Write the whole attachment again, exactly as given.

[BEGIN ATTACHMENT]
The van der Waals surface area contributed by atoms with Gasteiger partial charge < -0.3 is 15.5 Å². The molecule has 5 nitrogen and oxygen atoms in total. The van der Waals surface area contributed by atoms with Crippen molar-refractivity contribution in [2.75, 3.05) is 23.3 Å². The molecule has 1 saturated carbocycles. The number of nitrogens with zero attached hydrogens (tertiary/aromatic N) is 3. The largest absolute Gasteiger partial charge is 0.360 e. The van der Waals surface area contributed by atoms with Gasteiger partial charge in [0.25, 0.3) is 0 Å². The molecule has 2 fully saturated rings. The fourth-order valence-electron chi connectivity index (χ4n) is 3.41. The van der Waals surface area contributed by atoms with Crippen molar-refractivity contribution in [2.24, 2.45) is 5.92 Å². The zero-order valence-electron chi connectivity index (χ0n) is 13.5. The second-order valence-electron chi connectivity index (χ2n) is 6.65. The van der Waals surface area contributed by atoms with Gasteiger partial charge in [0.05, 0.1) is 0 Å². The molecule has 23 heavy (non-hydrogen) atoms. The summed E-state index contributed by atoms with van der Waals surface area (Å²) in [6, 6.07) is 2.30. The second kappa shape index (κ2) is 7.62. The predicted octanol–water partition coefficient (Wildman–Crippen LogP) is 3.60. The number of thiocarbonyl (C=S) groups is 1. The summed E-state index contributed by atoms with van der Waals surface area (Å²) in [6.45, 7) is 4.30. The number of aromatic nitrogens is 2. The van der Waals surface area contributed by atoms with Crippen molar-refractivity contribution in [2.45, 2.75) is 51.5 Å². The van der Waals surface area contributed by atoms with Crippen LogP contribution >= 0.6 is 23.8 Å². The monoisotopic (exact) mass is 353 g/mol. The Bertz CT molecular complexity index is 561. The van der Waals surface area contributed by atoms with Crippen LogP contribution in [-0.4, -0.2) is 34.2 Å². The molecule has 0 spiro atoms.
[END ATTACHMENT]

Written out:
The van der Waals surface area contributed by atoms with Gasteiger partial charge < -0.3 is 15.5 Å². The molecule has 5 nitrogen and oxygen atoms in total. The van der Waals surface area contributed by atoms with Crippen molar-refractivity contribution in [2.75, 3.05) is 23.3 Å². The molecule has 1 saturated carbocycles. The number of nitrogens with zero attached hydrogens (tertiary/aromatic N) is 3. The largest absolute Gasteiger partial charge is 0.360 e. The van der Waals surface area contributed by atoms with Gasteiger partial charge in [0.25, 0.3) is 0 Å². The molecule has 2 fully saturated rings. The fourth-order valence-electron chi connectivity index (χ4n) is 3.41. The van der Waals surface area contributed by atoms with Crippen molar-refractivity contribution in [2.24, 2.45) is 5.92 Å². The zero-order valence-electron chi connectivity index (χ0n) is 13.5. The second-order valence-electron chi connectivity index (χ2n) is 6.65. The van der Waals surface area contributed by atoms with Gasteiger partial charge in [0.05, 0.1) is 0 Å². The molecule has 23 heavy (non-hydrogen) atoms. The summed E-state index contributed by atoms with van der Waals surface area (Å²) in [6, 6.07) is 2.30. The second kappa shape index (κ2) is 7.62. The predicted octanol–water partition coefficient (Wildman–Crippen LogP) is 3.60. The number of thiocarbonyl (C=S) groups is 1. The summed E-state index contributed by atoms with van der Waals surface area (Å²) in [6.45, 7) is 4.30. The number of aromatic nitrogens is 2. The van der Waals surface area contributed by atoms with Crippen molar-refractivity contribution in [2.45, 2.75) is 51.5 Å². The van der Waals surface area contributed by atoms with Crippen LogP contribution >= 0.6 is 23.8 Å². The monoisotopic (exact) mass is 353 g/mol. The Bertz CT molecular complexity index is 561. The van der Waals surface area contributed by atoms with Crippen LogP contribution in [-0.4, -0.2) is 34.2 Å². The molecule has 0 spiro atoms.